The following is from the February 25, 2011, edition of The New York Times. SMU Political Science Professor Cal Jillson provided expertise for this story.
March 1, 2011
By JAMES C. McKINLEY Jr.
HOUSTON — A phenomenal surge in Hispanics has fueled the population growth in Texas, which gained more people over the last decade than any other state, according to United States Census Bureau figures released on Thursday.
People who identify themselves as Hispanic accounted for two-thirds of the state’s growth in the last decade. Hispanics now make up 38 percent of the state’s 25.1 million people, up from 32 percent a decade ago.
At the same time, demographers say, the growth in the population of white people who are not Hispanic has slowed markedly, rising by only 4 percent. Non-Hispanic whites now make up just 45 percent of the Texas population, down from 52 percent in 2000. Blacks continue to be about 11 percent of the state’s population.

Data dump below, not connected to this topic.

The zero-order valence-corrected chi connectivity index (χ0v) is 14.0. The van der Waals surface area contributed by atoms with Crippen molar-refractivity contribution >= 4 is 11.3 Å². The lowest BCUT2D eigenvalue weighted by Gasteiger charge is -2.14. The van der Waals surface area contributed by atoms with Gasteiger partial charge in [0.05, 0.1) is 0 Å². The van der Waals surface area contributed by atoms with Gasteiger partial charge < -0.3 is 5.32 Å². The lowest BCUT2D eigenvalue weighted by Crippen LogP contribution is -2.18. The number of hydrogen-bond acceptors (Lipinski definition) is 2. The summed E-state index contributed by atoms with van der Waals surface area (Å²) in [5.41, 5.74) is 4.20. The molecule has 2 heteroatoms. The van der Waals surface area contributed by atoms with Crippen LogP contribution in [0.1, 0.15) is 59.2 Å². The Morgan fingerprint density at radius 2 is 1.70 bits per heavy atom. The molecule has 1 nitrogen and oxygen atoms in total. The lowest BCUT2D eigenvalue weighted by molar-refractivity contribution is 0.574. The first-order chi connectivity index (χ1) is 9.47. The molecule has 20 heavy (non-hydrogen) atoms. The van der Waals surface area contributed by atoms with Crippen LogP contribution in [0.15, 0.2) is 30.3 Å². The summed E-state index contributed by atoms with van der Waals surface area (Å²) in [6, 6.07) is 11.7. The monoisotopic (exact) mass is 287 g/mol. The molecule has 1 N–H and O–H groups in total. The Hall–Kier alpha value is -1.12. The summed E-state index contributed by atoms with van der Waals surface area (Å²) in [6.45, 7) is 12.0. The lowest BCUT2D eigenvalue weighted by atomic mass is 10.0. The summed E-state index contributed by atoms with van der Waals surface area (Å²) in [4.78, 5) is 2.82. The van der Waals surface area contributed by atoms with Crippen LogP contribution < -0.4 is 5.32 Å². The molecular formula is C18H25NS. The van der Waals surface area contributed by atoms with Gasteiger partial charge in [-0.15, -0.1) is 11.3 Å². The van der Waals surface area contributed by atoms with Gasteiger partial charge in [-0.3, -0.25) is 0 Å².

“It’s not just a sea change, it’s a tipping point,” said State Senator Leticia Van de Putte of San Antonio, where about two-thirds of the residents are Hispanic. “San Antonio looks like what Texas is going to look like in 15 years.” . . .
The detailed data released on Thursday will be used to redraw districts for Congress and the State Legislature. Texas is picking up four Congressional seats.
“Most of the new population that drives the four additional seats is Hispanic, but in the Texas state government the people who draw the boundaries are all Republicans,” said Cal Jillson, a political scientist at Southern Methodist University in Dallas.
Read the full story.
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